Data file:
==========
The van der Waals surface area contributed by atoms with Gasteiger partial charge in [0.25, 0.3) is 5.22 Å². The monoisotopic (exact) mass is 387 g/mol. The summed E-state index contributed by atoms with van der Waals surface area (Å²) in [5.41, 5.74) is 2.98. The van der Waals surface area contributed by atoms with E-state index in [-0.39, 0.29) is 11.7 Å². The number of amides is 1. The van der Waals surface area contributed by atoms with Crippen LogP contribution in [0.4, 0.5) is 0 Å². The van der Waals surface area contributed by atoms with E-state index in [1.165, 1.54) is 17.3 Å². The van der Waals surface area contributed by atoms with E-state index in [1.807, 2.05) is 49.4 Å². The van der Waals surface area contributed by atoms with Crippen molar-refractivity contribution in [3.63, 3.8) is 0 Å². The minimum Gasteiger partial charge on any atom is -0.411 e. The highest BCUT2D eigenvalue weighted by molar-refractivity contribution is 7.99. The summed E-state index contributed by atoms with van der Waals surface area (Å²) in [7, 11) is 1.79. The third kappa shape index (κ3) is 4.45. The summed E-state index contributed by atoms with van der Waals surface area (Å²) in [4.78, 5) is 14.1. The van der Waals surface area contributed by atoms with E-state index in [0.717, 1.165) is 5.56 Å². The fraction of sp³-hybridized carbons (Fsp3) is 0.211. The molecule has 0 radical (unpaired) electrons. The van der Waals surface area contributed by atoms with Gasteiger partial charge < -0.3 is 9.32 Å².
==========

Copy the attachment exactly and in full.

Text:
The van der Waals surface area contributed by atoms with Gasteiger partial charge in [0.25, 0.3) is 5.22 Å². The monoisotopic (exact) mass is 387 g/mol. The summed E-state index contributed by atoms with van der Waals surface area (Å²) in [5.41, 5.74) is 2.98. The van der Waals surface area contributed by atoms with E-state index in [-0.39, 0.29) is 11.7 Å². The number of amides is 1. The van der Waals surface area contributed by atoms with Crippen LogP contribution in [0.4, 0.5) is 0 Å². The van der Waals surface area contributed by atoms with E-state index in [1.165, 1.54) is 17.3 Å². The van der Waals surface area contributed by atoms with E-state index in [1.807, 2.05) is 49.4 Å². The van der Waals surface area contributed by atoms with Crippen molar-refractivity contribution in [3.63, 3.8) is 0 Å². The minimum Gasteiger partial charge on any atom is -0.411 e. The highest BCUT2D eigenvalue weighted by molar-refractivity contribution is 7.99. The summed E-state index contributed by atoms with van der Waals surface area (Å²) in [7, 11) is 1.79. The third kappa shape index (κ3) is 4.45. The summed E-state index contributed by atoms with van der Waals surface area (Å²) in [4.78, 5) is 14.1. The van der Waals surface area contributed by atoms with E-state index in [0.717, 1.165) is 5.56 Å². The fraction of sp³-hybridized carbons (Fsp3) is 0.211. The molecule has 0 radical (unpaired) electrons. The van der Waals surface area contributed by atoms with Gasteiger partial charge < -0.3 is 9.32 Å².